One of the bedrock principles of standard economics is that choices are good. The simple version of the argument goes like this. If I offer you a choice between an apple and a banana, increasing the options so that you can now choose an apple, a banana, or an orange must make you better off. Since in the second case you can choose anything you would have chosen in the first (i.e., apple or banana), but you can now also choose an orange if you prefer it, it must be that the adding the option to choose an orange makes you better off. Or so the simple argument goes.
While this argument has a certain intuitive appeal, recent evidence of poor decision making when faced with multiple options suggest that choices, while good in theory, may lead to poor decisions and thus be bad in practice. One such study (written by J. Michael McWilliams, Christopher Afendulis, Thomas McGuire and Bruce Landon) just appeared in the online edition of the health policy journal Health Affairs. The authors of the study consider seniors’ decisions about whether to enroll in Medicare Advantage, the HMO-like system that runs alongside traditional Medicare. For seniors in the U.S., the default decision is to participate in “traditional Medicare,” the plan where seniors go to whatever doctors they like and the government pays the bills. But, they also have the option to choose to enroll in a Medicare Advantage plans. In exchange for accepting some limits on which providers they can see (or financial consequences for choosing out-of-network providers), Medicare Advantage plans often provide additional benefits, such as prescription drug coverage, vision or dental benefits, or else reduce their patients’ out-of-pocket costs of care. These plans differ in their networks and in the portfolio of benefits they offer and may or may not appeal to any particular senior.
The standard “choices are good” argument would seem to apply here. The more Medicare Advantage plans are available to a particular senior, the greater the chance that she will prefer one to traditional Medicare. So, the likelihood of enrolling in Medicare Advantage should increase as the number of participating plans increases. The Health Affairs study finds that this is, in fact the case, but only up to a point. Increasing the number of plans available to a person tended to increase enrollment in Medicare Advantage, but only if there were fewer than around fifteen plans available. When there were between fifteen and thirty plans available, additional options did not affect enrollment, and when there were more than thirty plans available, increasing the number of options available actually decreased enrollment in Medicare Advantage. This tendency for additional options to reduce enrollment was particularly pronounced for participants with decreased cognitive abilities, consistent with the contention that when the choices facing a person become too complex, they tend to make worse decisions.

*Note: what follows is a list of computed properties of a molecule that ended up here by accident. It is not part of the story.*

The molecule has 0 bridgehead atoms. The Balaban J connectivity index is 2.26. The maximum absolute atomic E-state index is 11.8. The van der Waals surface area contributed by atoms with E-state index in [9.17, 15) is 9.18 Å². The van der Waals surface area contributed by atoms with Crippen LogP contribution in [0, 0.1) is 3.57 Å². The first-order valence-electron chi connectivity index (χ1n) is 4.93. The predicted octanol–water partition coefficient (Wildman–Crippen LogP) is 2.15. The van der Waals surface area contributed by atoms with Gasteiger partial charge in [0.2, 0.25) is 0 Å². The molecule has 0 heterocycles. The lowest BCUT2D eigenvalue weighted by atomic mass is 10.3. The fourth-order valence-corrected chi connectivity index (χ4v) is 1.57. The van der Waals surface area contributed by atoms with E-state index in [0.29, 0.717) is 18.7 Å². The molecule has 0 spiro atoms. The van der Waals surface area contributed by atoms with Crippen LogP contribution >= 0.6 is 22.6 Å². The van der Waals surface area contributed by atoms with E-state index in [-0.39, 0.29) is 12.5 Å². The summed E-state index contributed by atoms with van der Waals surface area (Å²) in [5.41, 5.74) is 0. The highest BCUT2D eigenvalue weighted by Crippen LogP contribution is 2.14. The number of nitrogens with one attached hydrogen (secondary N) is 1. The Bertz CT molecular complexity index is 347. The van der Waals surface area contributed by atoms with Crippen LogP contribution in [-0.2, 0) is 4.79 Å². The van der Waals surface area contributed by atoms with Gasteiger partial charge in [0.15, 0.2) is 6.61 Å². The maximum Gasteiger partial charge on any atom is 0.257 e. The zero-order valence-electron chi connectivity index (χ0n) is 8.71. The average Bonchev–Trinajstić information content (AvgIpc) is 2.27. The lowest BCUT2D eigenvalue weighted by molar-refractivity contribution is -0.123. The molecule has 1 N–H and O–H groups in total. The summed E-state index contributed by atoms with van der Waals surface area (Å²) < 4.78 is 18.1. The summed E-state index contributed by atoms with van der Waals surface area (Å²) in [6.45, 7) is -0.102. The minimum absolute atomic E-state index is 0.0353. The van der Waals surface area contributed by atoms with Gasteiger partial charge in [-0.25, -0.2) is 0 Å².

Lest you think that “choices are bad” only applies to the elderly, another such example comes from a 1995 study by Donald Redelmeier and Eldar Shafir that appeared in the Journal of the American Medical Association.
In the study, a group of family physicians were presented with two different scenarios:
Scenario 1: The patient is a 67-year-old farmer with chronic right hip pain. The diagnosis is osteoarthritis. You have tried several nonsteroidal anti-inflammatory agents (e.g., aspirin, naproxen, and ketoprofen) and have stopped them because of either adverse effects or lack of efficacy. You decide to refer him to an orthopedic consultant for consideration for hip replacement surgery. The patient agrees to this plan. Before sending him away, however, you check the drug formulary and find that there is one nonsteroidal medication that this patient has not tried (ibuprofen). What do you do?
The second scenario was the same as scenario 1, except the underlined phrase was replaced with “two nonsteroidal medications that this patient has not tried (ibuprofen and prixicam).”
Now, if more options are good, what we should have seen was that the doctors should be more likely to pull back the referral and try another drug in the second case than in the first. After all, if you would pull the referral and try ibuprofen, then you should certainly pull the referral if you can try ibuprofen or prixicam. However, the doctors behaved quite differently. While 53% of physicians choose to refer the patient under scenario 1, 72% choose to refer the patient under scenario 2. (The study reports similar results for other decision making scenarios.) It seems that the doctors, faced with the additional task of thinking through whether to treat the patient with ibuprofen or prixicam after pulling the referral, simply decided to avoid the issue by continuing to refer the patient. Just as in the case of Medicare Advantage plan choice discussed above, when faced with a difficult or complicated choice, decision makers responded by avoiding the effort of figuring out the right answer and simply going with the default option.
Studies such as these are disturbing on many levels, not the least of which because they shake our confidence in the basic principle that options are good. If increasing a person’s available options is not good, then we need to think hard about which options we should offer them and which we should suppress. Decisions like this, which involve making judgments about the kind of information others would find useful are value-laden and inherently difficult. In light of this, the above studies suggest that the most likely response will be to stop offering people choices altogether. Wait, that can’t be good either.